Linked by Thom Holwerda on Mon 7th Mar 2011 23:21 UTC
Legal Well, how about some positive news to end this day? How about annoying the heck out of the Business Software Alliance? There's a new proposal for a directive on consumer rights in the EU, and in it, digital goods - software, online services, and so on - are explicitly defined as goods that are no different than any other good - like bread, watches, or cars. In other words, you would suddenly own the copies of software you buy, effectively declaring the EULA as a worthless piece of paper. Surprise - the BSA is not happy about this.
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RE[2]: Um, I disagree
by allanregistos on Tue 8th Mar 2011 08:32 UTC in reply to "RE: Um, I disagree"
Member since:

"Software components are infinitely more complex than your average physical good, and their interactions can cause unintended/unanticipated/unreasonable problems for the original software developer.

Only in the deluded imaginations of so called software "engineers" is software more complex than physical goods. The very fact that 12 yo kids can write reasonable software shows this argument to be utter nonsense.

The average programmer is no more an "engineer" than a child making a Lego house.
You both are on the extreme side of things. It depends. The answer of software's complexity is yes and no. Yes, it is complex, when you are in systems programming. Creating kernel drivers for your peripherals to whatever OS is a complex task, but not infinitely. Writing an operating system for space vehicles that _must_ be defect free is more complex than writing kernel drivers alone(being part of that task). Writing an Office Software comparable to MS Office's must be more complex than writing a piece of software to monitor your inventory stocks.

However, software is 100% defect free and very simple when you write it at the level of "Hello World" program.

Reply Parent Score: 2

RE[3]: Um, I disagree
by bert64 on Tue 8th Mar 2011 11:43 in reply to "RE[2]: Um, I disagree"
bert64 Member since:

Exactly, if software (or anything for that matter) is kept simple its easy to be defect free, and easy to understand exactly whats going on... Simple machinery is often more reliable and easier to fix than complex machinery for the same reason, far easier to understand how it works and why its not working.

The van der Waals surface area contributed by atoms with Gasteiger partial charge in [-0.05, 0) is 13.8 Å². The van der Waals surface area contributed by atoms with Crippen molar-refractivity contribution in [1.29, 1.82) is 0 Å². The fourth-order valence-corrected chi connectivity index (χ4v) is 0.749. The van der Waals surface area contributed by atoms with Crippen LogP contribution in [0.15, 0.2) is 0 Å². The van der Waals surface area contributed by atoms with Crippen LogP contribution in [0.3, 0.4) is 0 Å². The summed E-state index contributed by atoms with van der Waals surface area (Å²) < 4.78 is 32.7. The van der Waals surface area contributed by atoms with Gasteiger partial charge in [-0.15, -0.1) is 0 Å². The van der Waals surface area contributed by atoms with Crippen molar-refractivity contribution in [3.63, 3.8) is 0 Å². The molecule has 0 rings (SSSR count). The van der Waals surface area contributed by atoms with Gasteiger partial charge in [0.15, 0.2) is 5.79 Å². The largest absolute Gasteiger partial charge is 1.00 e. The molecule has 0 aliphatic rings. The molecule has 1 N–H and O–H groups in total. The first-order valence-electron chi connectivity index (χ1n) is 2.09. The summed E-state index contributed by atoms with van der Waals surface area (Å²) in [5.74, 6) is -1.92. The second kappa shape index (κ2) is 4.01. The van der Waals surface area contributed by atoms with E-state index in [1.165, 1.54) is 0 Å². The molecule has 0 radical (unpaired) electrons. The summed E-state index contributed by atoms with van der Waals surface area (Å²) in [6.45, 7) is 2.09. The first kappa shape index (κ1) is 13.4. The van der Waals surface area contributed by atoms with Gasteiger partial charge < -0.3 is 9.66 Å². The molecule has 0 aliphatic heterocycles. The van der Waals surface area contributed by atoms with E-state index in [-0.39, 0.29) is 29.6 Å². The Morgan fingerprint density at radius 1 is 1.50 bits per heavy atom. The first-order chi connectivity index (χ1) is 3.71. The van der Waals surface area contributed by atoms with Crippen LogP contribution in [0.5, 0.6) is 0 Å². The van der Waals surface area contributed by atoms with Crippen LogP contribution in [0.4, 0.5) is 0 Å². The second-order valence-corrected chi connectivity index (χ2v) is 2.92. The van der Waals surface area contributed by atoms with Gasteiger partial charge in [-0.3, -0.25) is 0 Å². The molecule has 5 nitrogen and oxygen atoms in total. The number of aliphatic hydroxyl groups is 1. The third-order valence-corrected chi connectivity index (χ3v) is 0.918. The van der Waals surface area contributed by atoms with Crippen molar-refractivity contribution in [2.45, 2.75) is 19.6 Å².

The more complex something is, the greater chances of defects creeping in, and the problem is that software has increased in complexity much faster than anyone has the ability to keep track of it.

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RE[4]: Um, I disagree
by Neolander on Tue 8th Mar 2011 15:38 in reply to "RE[3]: Um, I disagree"
Neolander Member since:

Every piece of software should be like xkill.

Press a keystroke, instantly see the mouse cursor change (visual feedback).
Left-click a window to kill the program (instantly, no nonsensical delay), right-click to quit the "killing" mode.

This program must be, say, 15 LOC long at worst, yet it's so incredibly useful everyone I've shown it to loves it and want it on his Windows/OSX system.

Reply Parent Score: 2

RE[3]: Um, I disagree
by Lennie on Tue 8th Mar 2011 13:47 in reply to "RE[2]: Um, I disagree"
Lennie Member since:

There is one difference, when software is used it is not used the same way the programmmer created it.

Let's say your hello world was created in C, it will be translated to binary and later on when it is used on a x86 CPU, the CPU interpretes it and recodes it in RISC like instructions.

This shows that there is a lot of inherit complexity in the system itself.

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RE[4]: Um, I disagree
by TheGZeus on Tue 8th Mar 2011 19:43 in reply to "RE[3]: Um, I disagree"
TheGZeus Member since:

That's outright obtuse.

Reply Parent Score: 2